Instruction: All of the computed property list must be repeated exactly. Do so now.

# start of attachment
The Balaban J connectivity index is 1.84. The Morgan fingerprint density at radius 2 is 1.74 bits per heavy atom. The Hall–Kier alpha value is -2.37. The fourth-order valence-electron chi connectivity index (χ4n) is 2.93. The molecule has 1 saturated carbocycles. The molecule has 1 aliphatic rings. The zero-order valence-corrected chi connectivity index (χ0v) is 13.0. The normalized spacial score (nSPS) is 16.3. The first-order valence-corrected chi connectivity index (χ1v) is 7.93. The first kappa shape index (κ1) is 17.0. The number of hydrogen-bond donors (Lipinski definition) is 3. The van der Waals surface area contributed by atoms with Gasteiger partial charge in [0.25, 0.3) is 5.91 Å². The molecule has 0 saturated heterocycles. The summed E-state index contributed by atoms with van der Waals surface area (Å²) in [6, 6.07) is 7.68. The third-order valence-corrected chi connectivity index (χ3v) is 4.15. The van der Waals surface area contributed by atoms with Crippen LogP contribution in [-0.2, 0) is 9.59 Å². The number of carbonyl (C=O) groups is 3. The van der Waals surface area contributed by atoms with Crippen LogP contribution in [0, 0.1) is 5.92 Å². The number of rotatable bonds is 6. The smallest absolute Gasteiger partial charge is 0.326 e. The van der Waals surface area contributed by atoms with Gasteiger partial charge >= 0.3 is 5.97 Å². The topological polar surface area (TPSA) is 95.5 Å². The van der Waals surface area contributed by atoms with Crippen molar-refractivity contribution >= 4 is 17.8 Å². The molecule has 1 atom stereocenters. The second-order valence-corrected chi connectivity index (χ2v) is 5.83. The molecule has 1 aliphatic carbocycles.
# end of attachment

The Balaban J connectivity index is 1.84. The Morgan fingerprint density at radius 2 is 1.74 bits per heavy atom. The Hall–Kier alpha value is -2.37. The fourth-order valence-electron chi connectivity index (χ4n) is 2.93. The molecule has 1 saturated carbocycles. The molecule has 1 aliphatic rings. The zero-order valence-corrected chi connectivity index (χ0v) is 13.0. The normalized spacial score (nSPS) is 16.3. The first-order valence-corrected chi connectivity index (χ1v) is 7.93. The first kappa shape index (κ1) is 17.0. The number of hydrogen-bond donors (Lipinski definition) is 3. The van der Waals surface area contributed by atoms with Gasteiger partial charge in [0.25, 0.3) is 5.91 Å². The molecule has 0 saturated heterocycles. The summed E-state index contributed by atoms with van der Waals surface area (Å²) in [6, 6.07) is 7.68. The third-order valence-corrected chi connectivity index (χ3v) is 4.15. The van der Waals surface area contributed by atoms with Crippen LogP contribution in [-0.2, 0) is 9.59 Å². The number of carbonyl (C=O) groups is 3. The van der Waals surface area contributed by atoms with Crippen LogP contribution in [0, 0.1) is 5.92 Å². The number of rotatable bonds is 6. The smallest absolute Gasteiger partial charge is 0.326 e. The van der Waals surface area contributed by atoms with Gasteiger partial charge >= 0.3 is 5.97 Å². The topological polar surface area (TPSA) is 95.5 Å². The van der Waals surface area contributed by atoms with Crippen molar-refractivity contribution >= 4 is 17.8 Å². The molecule has 1 atom stereocenters. The second-order valence-corrected chi connectivity index (χ2v) is 5.83. The molecule has 1 aliphatic carbocycles.